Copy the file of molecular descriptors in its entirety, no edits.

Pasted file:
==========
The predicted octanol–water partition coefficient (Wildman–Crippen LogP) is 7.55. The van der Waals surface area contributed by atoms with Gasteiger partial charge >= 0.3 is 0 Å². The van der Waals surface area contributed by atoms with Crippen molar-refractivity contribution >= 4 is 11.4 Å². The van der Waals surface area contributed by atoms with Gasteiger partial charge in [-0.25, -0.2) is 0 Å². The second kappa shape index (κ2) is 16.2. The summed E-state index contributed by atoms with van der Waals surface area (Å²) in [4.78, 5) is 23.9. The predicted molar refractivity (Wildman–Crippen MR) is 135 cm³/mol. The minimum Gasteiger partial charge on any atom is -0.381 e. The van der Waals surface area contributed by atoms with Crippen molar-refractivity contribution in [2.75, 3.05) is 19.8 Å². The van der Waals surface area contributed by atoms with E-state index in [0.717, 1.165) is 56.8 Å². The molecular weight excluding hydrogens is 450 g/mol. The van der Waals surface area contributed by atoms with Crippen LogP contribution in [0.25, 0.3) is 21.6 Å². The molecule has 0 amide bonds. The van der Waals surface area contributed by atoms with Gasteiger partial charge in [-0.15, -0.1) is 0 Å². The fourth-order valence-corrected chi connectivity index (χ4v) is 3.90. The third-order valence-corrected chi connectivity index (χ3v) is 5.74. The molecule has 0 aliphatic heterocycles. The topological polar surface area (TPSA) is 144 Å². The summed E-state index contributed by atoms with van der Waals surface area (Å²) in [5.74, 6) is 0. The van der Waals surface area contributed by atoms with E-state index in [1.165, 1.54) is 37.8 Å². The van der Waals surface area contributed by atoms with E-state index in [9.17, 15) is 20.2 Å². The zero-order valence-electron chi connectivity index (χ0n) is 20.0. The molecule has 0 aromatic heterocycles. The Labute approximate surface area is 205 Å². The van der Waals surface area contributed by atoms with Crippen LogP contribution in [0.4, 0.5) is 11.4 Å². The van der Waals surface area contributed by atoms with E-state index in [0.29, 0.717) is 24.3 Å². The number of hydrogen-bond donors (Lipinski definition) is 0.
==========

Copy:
The predicted octanol–water partition coefficient (Wildman–Crippen LogP) is 7.55. The van der Waals surface area contributed by atoms with Gasteiger partial charge >= 0.3 is 0 Å². The van der Waals surface area contributed by atoms with Crippen molar-refractivity contribution >= 4 is 11.4 Å². The van der Waals surface area contributed by atoms with Gasteiger partial charge in [-0.25, -0.2) is 0 Å². The second kappa shape index (κ2) is 16.2. The summed E-state index contributed by atoms with van der Waals surface area (Å²) in [4.78, 5) is 23.9. The predicted molar refractivity (Wildman–Crippen MR) is 135 cm³/mol. The minimum Gasteiger partial charge on any atom is -0.381 e. The van der Waals surface area contributed by atoms with Crippen molar-refractivity contribution in [2.75, 3.05) is 19.8 Å². The van der Waals surface area contributed by atoms with E-state index in [0.717, 1.165) is 56.8 Å². The molecular weight excluding hydrogens is 450 g/mol. The van der Waals surface area contributed by atoms with Crippen LogP contribution in [0.25, 0.3) is 21.6 Å². The molecule has 0 amide bonds. The van der Waals surface area contributed by atoms with Gasteiger partial charge in [-0.15, -0.1) is 0 Å². The fourth-order valence-corrected chi connectivity index (χ4v) is 3.90. The third-order valence-corrected chi connectivity index (χ3v) is 5.74. The molecule has 0 aliphatic heterocycles. The topological polar surface area (TPSA) is 144 Å². The summed E-state index contributed by atoms with van der Waals surface area (Å²) in [5.74, 6) is 0. The van der Waals surface area contributed by atoms with E-state index in [1.165, 1.54) is 37.8 Å². The van der Waals surface area contributed by atoms with E-state index in [9.17, 15) is 20.2 Å². The zero-order valence-electron chi connectivity index (χ0n) is 20.0. The molecule has 0 aromatic heterocycles. The Labute approximate surface area is 205 Å². The van der Waals surface area contributed by atoms with Crippen LogP contribution in [0.4, 0.5) is 11.4 Å². The van der Waals surface area contributed by atoms with E-state index in [0.29, 0.717) is 24.3 Å². The number of hydrogen-bond donors (Lipinski definition) is 0.